• In the past, we would describe a Wi-Fi device by its capability. For example, we'd say this:

    I have an 11a/g AP.
    - Note: It has never been proper to say a/b/g. Why? 11g is always 11b. There is no such thing as an AP that supports 11g and not 11b.

    Now I'm hearing this:
    "I have an 11 a/b/g/n card". Or AP. Marketing departments like to say these things to make sure that the reader always knows it is backwards compatible.
    All 802.11n is fully backwards compatible, with one exception, which is compatibility with 802.11a because it is 5GHz and 11n isn't required to support both bands.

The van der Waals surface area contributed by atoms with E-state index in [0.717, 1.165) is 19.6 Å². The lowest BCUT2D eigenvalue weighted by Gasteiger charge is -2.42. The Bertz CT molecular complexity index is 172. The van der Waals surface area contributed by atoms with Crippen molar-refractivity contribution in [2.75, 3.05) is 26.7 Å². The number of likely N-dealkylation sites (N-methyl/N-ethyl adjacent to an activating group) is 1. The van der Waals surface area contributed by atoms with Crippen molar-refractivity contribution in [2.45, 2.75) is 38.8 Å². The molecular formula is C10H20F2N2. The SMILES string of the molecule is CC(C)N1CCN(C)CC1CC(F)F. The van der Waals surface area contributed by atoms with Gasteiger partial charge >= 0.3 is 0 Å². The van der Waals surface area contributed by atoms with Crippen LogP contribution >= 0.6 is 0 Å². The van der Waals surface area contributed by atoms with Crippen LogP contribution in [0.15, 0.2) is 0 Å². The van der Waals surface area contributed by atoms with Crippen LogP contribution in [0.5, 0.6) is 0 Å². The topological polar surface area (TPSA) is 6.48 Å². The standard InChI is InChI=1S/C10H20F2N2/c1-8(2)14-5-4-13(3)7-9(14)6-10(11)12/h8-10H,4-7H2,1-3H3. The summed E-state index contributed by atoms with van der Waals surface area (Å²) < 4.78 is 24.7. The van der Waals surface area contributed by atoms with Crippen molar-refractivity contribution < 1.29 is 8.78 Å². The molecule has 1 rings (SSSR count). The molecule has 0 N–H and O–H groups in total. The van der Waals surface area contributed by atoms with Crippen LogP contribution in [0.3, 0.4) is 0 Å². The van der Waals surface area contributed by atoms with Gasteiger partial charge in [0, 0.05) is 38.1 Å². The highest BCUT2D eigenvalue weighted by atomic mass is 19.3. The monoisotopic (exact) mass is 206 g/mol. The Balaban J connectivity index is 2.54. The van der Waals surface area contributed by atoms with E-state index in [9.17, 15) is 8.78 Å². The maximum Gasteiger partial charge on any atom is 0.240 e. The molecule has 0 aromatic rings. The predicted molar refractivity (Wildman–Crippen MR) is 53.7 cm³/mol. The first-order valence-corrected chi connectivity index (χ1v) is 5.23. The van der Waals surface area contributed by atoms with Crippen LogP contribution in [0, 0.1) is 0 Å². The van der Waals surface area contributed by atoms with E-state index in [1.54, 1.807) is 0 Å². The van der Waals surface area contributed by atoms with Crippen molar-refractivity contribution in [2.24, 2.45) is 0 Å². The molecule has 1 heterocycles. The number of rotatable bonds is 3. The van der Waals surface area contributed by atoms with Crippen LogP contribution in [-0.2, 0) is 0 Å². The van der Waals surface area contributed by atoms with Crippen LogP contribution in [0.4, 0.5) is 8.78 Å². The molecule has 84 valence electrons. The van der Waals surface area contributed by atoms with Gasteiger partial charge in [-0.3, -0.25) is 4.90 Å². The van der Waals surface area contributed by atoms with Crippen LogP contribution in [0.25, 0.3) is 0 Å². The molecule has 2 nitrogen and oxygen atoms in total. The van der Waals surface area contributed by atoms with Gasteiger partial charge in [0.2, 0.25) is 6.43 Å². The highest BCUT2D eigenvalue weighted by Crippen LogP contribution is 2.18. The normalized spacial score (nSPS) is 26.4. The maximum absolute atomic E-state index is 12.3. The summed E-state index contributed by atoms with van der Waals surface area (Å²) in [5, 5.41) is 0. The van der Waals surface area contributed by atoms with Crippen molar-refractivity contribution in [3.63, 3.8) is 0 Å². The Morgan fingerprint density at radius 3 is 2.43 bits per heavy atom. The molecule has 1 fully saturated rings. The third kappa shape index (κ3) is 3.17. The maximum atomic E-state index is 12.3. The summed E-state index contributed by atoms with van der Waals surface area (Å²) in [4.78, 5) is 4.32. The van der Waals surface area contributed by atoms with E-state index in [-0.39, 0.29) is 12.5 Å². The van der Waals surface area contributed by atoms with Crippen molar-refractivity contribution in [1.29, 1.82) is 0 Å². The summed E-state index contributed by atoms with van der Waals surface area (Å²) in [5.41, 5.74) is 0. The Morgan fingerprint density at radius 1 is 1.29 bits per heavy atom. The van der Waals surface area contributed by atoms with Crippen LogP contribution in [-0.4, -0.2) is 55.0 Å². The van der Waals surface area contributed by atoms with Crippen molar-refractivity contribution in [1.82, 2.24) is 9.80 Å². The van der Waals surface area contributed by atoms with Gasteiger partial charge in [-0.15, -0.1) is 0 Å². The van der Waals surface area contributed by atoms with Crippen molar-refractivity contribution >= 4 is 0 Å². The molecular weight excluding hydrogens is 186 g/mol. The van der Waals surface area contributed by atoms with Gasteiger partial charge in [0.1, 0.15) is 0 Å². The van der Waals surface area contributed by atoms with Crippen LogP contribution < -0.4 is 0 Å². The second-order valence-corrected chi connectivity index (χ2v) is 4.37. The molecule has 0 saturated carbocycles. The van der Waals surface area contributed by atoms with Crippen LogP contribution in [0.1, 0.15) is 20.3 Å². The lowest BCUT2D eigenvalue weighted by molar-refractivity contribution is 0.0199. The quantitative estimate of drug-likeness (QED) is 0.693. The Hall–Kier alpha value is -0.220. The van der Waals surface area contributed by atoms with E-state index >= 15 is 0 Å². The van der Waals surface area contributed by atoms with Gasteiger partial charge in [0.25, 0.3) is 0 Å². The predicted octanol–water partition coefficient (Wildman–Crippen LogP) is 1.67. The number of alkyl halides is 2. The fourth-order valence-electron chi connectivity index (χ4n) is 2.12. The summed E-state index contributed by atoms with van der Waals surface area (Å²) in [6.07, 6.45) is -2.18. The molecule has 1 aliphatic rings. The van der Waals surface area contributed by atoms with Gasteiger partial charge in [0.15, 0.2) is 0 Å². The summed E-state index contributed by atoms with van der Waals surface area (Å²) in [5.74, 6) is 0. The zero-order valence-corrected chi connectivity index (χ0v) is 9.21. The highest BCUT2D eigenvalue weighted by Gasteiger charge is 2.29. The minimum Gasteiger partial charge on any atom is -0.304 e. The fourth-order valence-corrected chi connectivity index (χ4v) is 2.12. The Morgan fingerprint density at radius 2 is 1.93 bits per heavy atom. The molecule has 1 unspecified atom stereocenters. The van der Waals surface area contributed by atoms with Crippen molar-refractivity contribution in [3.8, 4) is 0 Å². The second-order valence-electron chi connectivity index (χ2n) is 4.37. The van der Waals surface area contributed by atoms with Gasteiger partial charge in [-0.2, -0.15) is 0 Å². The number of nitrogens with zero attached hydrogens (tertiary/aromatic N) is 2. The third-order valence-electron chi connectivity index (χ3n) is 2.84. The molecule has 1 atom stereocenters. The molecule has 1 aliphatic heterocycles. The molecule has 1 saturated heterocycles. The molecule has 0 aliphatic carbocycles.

So, here is the right way to say it.

    "Single-band 11n" : This indicates that you have a device that supports 11b/g/n in the 2.4 GHz range.

    "Dual-band 11n" : This indicated that you have a device that supports 11a/b/g/n in both 2.4 and 5 GHz ranges.

    Ah, now I feel better. :)


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